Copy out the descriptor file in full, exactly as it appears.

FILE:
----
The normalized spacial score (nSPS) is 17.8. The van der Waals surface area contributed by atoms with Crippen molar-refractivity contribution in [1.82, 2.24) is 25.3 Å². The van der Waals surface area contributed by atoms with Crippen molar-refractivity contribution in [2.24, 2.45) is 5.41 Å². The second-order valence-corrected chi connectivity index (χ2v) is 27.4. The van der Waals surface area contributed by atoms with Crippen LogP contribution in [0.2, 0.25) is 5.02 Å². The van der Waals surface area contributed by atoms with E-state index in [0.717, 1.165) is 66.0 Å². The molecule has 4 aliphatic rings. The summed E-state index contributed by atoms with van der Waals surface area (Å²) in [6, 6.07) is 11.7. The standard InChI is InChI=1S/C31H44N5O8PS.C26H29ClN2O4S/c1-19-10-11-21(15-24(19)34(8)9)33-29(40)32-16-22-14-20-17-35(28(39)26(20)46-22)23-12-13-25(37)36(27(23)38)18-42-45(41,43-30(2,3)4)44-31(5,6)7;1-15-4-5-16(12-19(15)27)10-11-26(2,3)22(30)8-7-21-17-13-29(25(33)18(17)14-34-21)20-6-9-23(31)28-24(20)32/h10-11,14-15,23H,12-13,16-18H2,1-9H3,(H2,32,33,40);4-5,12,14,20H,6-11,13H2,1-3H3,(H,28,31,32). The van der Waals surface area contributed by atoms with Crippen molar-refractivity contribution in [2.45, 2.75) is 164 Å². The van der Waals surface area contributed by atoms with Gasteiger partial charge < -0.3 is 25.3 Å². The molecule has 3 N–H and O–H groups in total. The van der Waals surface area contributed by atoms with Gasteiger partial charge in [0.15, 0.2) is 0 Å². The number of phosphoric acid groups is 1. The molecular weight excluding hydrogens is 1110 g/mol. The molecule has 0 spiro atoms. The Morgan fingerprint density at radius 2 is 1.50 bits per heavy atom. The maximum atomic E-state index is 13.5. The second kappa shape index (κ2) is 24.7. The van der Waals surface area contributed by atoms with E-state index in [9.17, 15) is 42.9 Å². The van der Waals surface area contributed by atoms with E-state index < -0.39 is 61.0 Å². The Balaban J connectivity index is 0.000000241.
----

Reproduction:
The normalized spacial score (nSPS) is 17.8. The van der Waals surface area contributed by atoms with Crippen molar-refractivity contribution in [1.82, 2.24) is 25.3 Å². The van der Waals surface area contributed by atoms with Crippen molar-refractivity contribution in [2.24, 2.45) is 5.41 Å². The second-order valence-corrected chi connectivity index (χ2v) is 27.4. The van der Waals surface area contributed by atoms with Crippen LogP contribution in [0.2, 0.25) is 5.02 Å². The van der Waals surface area contributed by atoms with E-state index in [0.717, 1.165) is 66.0 Å². The molecule has 4 aliphatic rings. The summed E-state index contributed by atoms with van der Waals surface area (Å²) in [6, 6.07) is 11.7. The standard InChI is InChI=1S/C31H44N5O8PS.C26H29ClN2O4S/c1-19-10-11-21(15-24(19)34(8)9)33-29(40)32-16-22-14-20-17-35(28(39)26(20)46-22)23-12-13-25(37)36(27(23)38)18-42-45(41,43-30(2,3)4)44-31(5,6)7;1-15-4-5-16(12-19(15)27)10-11-26(2,3)22(30)8-7-21-17-13-29(25(33)18(17)14-34-21)20-6-9-23(31)28-24(20)32/h10-11,14-15,23H,12-13,16-18H2,1-9H3,(H2,32,33,40);4-5,12,14,20H,6-11,13H2,1-3H3,(H,28,31,32). The van der Waals surface area contributed by atoms with Crippen molar-refractivity contribution in [2.45, 2.75) is 164 Å². The van der Waals surface area contributed by atoms with Gasteiger partial charge < -0.3 is 25.3 Å². The molecule has 3 N–H and O–H groups in total. The van der Waals surface area contributed by atoms with Gasteiger partial charge in [0.15, 0.2) is 0 Å². The number of phosphoric acid groups is 1. The molecular weight excluding hydrogens is 1110 g/mol. The molecule has 0 spiro atoms. The Morgan fingerprint density at radius 2 is 1.50 bits per heavy atom. The maximum atomic E-state index is 13.5. The second kappa shape index (κ2) is 24.7. The van der Waals surface area contributed by atoms with E-state index in [9.17, 15) is 42.9 Å². The van der Waals surface area contributed by atoms with E-state index < -0.39 is 61.0 Å². The Balaban J connectivity index is 0.000000241.